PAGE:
Skip to main content
  • Influence of Gender on Outcomes after Lumbar Spinal Fusion

    Final Number:

    Parth Kothari BS; Jeremy Steinberger MD; Branko Skovrlj MD; Dante Leven DO; Nathan John Lee BS; Javier Z Guzman BS; John I Shin BS; John M. Caridi MD; Samuel K Cho

    Study Design:

    Subject Category:

    Meeting: Congress of Neurological Surgeons 2015 Annual Meeting

    Introduction: Gender may have an effect on outcomes. Large scale studies examining the effect of gender on lumbar fusion outcomes have not been performed to date.

    Methods: Adults (> 18 years) undergoing lumbar spinal fusion from 2005-2012 were identified using the Current Procedural Terminology (CPT) codes in the ACS NSQIP database. Patients were divided by gender. Baseline, operative, and outcomes data were compared in bivariate fashion. Univariate and multivariate analyses were performed to assess the impact of gender on 30-day postoperative complications and mortality.

    Results: 6,094 patients were identified, of which 55.1% were women. Male patients were younger (58.9 vs 60.6, p<0.0001), had lower rates of obesity (45.1% vs 48.7%, p=0.005), however males had increased likelihood to consume greater than two drinks per day in the two weeks prior to admission (5.52% vs 1.67%, p<0.0001) and higher cardiac comorbidities (59.74% to 57.1%, p=0.036), peripheral vascular disease (1.61% to 0.61%, p=0.0001). Intraoperatively, males had increased operative time more than four hours (36.6% vs 30.1%, p<0.0001) and higher rate of complications (1.02% vs 0.54%, p=0.029). In the postoperative period, females had higher rates of any complication (20.7% vs 16.7%, p<0.0001), higher rates of requiring blood transfusion (16.4% vs 13.1%, p=0.005), increased rates of urinary tract infection (2.86% vs 1.35%, p<0.0001), but lower rates of death (0.09% vs 0.37%, p=0.02). Length of stay, return to the operating room, unplanned reoperation, and unplanned readmissions were not statistically different between genders. On multivariate analysis, females had higher postoperative morbidity (Odds Ratio 1.329, p<0.00) but lower mortality (Odds Ratio 0.244, p=0.043). The increased rate of intraoperative complications in males was not statistically significant on multivariate analysis.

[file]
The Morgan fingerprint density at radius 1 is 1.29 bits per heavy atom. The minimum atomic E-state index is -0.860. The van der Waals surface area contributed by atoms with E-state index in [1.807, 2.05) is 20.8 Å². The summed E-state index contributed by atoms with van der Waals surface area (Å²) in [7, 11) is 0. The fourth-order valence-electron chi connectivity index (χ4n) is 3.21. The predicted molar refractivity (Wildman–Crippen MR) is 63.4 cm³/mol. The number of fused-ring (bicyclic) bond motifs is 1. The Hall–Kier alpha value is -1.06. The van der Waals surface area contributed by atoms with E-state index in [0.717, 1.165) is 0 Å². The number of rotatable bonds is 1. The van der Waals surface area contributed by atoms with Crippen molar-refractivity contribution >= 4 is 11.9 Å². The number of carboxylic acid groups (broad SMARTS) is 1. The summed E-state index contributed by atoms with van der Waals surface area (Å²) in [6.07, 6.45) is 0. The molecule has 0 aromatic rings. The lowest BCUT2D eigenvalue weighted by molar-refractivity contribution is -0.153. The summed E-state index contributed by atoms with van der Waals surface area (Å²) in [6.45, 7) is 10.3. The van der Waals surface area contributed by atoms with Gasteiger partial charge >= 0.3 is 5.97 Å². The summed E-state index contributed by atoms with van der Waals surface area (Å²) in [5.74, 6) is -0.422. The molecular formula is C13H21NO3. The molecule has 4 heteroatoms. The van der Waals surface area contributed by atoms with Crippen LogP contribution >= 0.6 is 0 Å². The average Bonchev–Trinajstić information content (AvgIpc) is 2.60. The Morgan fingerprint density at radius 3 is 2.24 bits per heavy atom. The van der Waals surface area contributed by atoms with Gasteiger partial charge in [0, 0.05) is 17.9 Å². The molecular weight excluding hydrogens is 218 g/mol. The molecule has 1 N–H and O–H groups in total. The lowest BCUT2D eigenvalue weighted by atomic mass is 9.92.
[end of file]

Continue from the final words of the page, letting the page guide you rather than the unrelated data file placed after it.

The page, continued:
Conclusions: In evaluating gender differences on lumbar spinal fusion, thirty-day morbidity was higher in females but mortality was higher in males.

    Patient Care: Knowledge of the role of gender in postoperative morbidity and mortality in lumbar spine surgery can enhance postoperative patient care.

    Learning Objectives: The objective of this study was to assess the effect of gender on 30-day outcomes after lumbar spinal fusion using a large national database.


We use cookies to improve the performance of our site, to analyze the traffic to our site, and to personalize your experience of the site. You can control cookies through your browser settings. Please find more information on the cookies used on our site. Privacy Policy